Anthro. 3: Introduction to Social/Cultural Anthropology
Fall 2013: MWF: 1-2pm, 155 Dwinelle
Office Hours: Weds., 2-5pm; 301 Kroeber Hall (Tel.: 2-0705)
This course introduces anthropological topics in the subfield of social/cultural anthropology, with a particular aim for students to learn a lesson about the idea of culture and its relevance for our global struggles today. For such a goal to be achieved, there is no way for us to avoid a historical perspective on the field, which has changed as the world has changed in time. What is culture? What is anthropology or anthropological knowledge? What is ethnography or field research? The class will begin with those basic questions and end with a view on the future shape of our cultural knowledge for a fast changing world.
No prerequisite is needed. Students must attend three hours per week for lecture, plus one hour per week for discussion section.
Required Books (available at the Student Bookstore)
Montesquieu, The Persian Letters (Tr. J. Robert Loy). Meridian (1961). Frazer, J. The Golden Bough. Macmillan (1963 abridged; or Touchstone 1996). Lienhardt, G. 1961. Divinity and Experience. Clarendon.
Douglas, M. 1986. How Institutions Think. Syracuse University Press. Miller, D. 2011. Tales from Facebook. Polity.
Evaluation: 1) A final paper, 10-12 pages, double space (30%). Note: the paper is due on the 16th of December. 2) Five assignments, which, dependent on the progress of the class, may take the form of a quiz (take-home or in-classroom) or a report (two pages) on the readings and lectures, will count for 10% (50% in total). 3) An in-classroom, open-book test on the last day of class (10%). 4) Participation in lectures and section discussions (10%). Note: if you do not show up or rarely in either, you will fail the class, i.e. not only the ten percent being taken away—which is an additional reward for participation.
Week 1-2. Introduction: scope and method
No assigned reading but you should go to get the books needed for this class.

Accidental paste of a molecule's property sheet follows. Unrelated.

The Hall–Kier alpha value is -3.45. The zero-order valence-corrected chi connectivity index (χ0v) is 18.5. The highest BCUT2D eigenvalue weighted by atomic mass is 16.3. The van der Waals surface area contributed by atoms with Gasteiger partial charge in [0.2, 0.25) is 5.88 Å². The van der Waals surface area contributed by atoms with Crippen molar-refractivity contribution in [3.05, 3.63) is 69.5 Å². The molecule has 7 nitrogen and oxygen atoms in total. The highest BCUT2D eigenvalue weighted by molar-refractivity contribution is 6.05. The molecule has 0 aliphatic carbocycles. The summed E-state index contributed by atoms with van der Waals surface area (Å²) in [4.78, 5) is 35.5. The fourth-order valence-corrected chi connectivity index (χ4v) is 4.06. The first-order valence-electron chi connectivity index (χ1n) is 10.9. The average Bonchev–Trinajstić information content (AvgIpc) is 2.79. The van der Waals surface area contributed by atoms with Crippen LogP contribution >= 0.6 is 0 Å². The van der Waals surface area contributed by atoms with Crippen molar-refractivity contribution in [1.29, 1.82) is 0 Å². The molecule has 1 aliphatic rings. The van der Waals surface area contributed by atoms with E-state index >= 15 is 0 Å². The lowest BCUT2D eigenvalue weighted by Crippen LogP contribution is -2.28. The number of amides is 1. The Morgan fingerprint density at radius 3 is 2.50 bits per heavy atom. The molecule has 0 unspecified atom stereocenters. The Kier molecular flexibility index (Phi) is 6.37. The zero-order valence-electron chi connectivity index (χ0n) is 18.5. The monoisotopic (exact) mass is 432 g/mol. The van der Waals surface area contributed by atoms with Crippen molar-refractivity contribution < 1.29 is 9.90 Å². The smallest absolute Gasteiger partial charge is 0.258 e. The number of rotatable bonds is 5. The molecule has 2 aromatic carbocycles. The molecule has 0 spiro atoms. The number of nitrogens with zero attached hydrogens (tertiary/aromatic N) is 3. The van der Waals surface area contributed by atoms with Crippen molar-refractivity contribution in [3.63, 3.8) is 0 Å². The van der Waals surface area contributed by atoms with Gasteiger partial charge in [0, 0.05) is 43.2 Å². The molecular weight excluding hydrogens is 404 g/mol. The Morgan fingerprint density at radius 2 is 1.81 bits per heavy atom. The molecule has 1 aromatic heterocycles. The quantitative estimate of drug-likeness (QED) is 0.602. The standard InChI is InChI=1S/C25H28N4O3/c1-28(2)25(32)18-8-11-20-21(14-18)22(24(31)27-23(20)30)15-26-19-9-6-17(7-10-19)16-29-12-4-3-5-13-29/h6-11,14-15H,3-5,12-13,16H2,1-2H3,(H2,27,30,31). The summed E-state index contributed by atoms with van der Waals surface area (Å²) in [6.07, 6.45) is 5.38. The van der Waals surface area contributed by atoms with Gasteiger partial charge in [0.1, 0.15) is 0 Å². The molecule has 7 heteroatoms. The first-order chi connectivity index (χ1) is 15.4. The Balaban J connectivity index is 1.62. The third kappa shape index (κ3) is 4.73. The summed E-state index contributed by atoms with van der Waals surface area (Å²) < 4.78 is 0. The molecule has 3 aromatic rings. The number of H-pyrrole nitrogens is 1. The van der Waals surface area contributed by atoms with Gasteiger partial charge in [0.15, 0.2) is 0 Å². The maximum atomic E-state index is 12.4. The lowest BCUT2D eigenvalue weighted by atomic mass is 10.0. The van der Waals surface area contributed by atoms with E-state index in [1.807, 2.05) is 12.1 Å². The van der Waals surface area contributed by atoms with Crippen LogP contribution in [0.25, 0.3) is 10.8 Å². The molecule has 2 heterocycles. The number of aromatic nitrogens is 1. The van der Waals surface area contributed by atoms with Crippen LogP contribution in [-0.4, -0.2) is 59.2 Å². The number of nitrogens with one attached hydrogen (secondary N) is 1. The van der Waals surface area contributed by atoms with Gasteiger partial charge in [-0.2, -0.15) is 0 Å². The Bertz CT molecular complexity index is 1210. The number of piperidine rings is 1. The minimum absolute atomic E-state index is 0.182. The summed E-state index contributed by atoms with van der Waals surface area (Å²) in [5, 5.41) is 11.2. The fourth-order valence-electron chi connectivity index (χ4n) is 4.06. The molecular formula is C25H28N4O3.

Four general references on the history of anthropology:
Sahlins, M. 1976. Culture and Practical Reason.
Evans-Pritchard, E. E. 1981. A History of Anthropological Thought. Kuper, A. 1996. Anthropology and Anthropologists.
Barth, F. et al. 2005. One Discipline, Four Ways.
First Assignment: by the end of Week 2, you should produce a summary of the points made in lectures and investigate below questions:
What is anthropology? How is it different from other social science fields? What is anthropological method of study or its methodology? What is ethnography? What are the requirements for doing ethnographic research? How to do it as you understand it should be? Or find a few examples from recent publications in the Kroeber Anthropology Library to show how you understand it.
More specifically: What is the role of traveling for anthropological studies? How can one understand the role of experience for such a form of knowledge? Why is it important for anthropologists to learn the language of those whom he or she studies? etc., etc.
Further but related questions: What is culture? Is it different from such as society or history or tradition? Can you make a list of concepts you have heard from lectures and discuss them with your classmates in your section?
Week 3-4. Montesquieu, “Persian Letters”
Bateson, G. 1958. Naven. Stanford.
Fortune, R. F. 1932. Sorcerers of Dobu. Dutton.
Second Assignment: How have you read Persian Letters? A classic no doubt but it is also quite different, if not entirely politically incorrect, from our new multicultural sensitivity today. Please take two or three examples from the text and discuss them, in order to show either how they help you understand the historical background of our cultural struggles, such as against Eurocentricism, or how they have appeared, to our mind today, lack of certain cultural...
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